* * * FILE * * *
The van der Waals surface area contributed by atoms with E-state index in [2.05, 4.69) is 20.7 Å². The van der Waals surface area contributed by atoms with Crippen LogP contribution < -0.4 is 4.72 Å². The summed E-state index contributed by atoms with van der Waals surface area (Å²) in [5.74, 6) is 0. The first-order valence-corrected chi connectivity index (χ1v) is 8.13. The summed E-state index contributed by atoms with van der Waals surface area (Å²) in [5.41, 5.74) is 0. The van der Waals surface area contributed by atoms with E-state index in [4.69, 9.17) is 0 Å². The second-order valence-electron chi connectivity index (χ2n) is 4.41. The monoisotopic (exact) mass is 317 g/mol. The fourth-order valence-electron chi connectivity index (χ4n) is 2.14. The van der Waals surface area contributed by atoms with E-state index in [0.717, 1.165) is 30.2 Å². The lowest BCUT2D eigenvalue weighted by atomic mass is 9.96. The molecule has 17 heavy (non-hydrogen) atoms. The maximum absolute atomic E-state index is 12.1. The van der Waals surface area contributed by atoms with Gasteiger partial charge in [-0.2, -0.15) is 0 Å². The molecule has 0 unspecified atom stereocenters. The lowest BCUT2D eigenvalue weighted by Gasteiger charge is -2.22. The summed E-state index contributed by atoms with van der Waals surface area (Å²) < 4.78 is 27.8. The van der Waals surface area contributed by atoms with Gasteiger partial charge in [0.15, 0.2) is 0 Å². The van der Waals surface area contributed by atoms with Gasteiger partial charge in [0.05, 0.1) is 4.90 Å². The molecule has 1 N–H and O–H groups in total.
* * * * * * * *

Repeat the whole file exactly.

The van der Waals surface area contributed by atoms with E-state index in [2.05, 4.69) is 20.7 Å². The van der Waals surface area contributed by atoms with Crippen LogP contribution < -0.4 is 4.72 Å². The summed E-state index contributed by atoms with van der Waals surface area (Å²) in [5.74, 6) is 0. The first-order valence-corrected chi connectivity index (χ1v) is 8.13. The summed E-state index contributed by atoms with van der Waals surface area (Å²) in [5.41, 5.74) is 0. The van der Waals surface area contributed by atoms with E-state index in [4.69, 9.17) is 0 Å². The second-order valence-electron chi connectivity index (χ2n) is 4.41. The monoisotopic (exact) mass is 317 g/mol. The fourth-order valence-electron chi connectivity index (χ4n) is 2.14. The van der Waals surface area contributed by atoms with E-state index in [0.717, 1.165) is 30.2 Å². The lowest BCUT2D eigenvalue weighted by atomic mass is 9.96. The molecule has 17 heavy (non-hydrogen) atoms. The maximum absolute atomic E-state index is 12.1. The van der Waals surface area contributed by atoms with Gasteiger partial charge in [-0.2, -0.15) is 0 Å². The molecule has 0 unspecified atom stereocenters. The lowest BCUT2D eigenvalue weighted by Gasteiger charge is -2.22. The summed E-state index contributed by atoms with van der Waals surface area (Å²) < 4.78 is 27.8. The van der Waals surface area contributed by atoms with Gasteiger partial charge in [0.15, 0.2) is 0 Å². The van der Waals surface area contributed by atoms with Gasteiger partial charge in [0.05, 0.1) is 4.90 Å². The molecule has 1 N–H and O–H groups in total.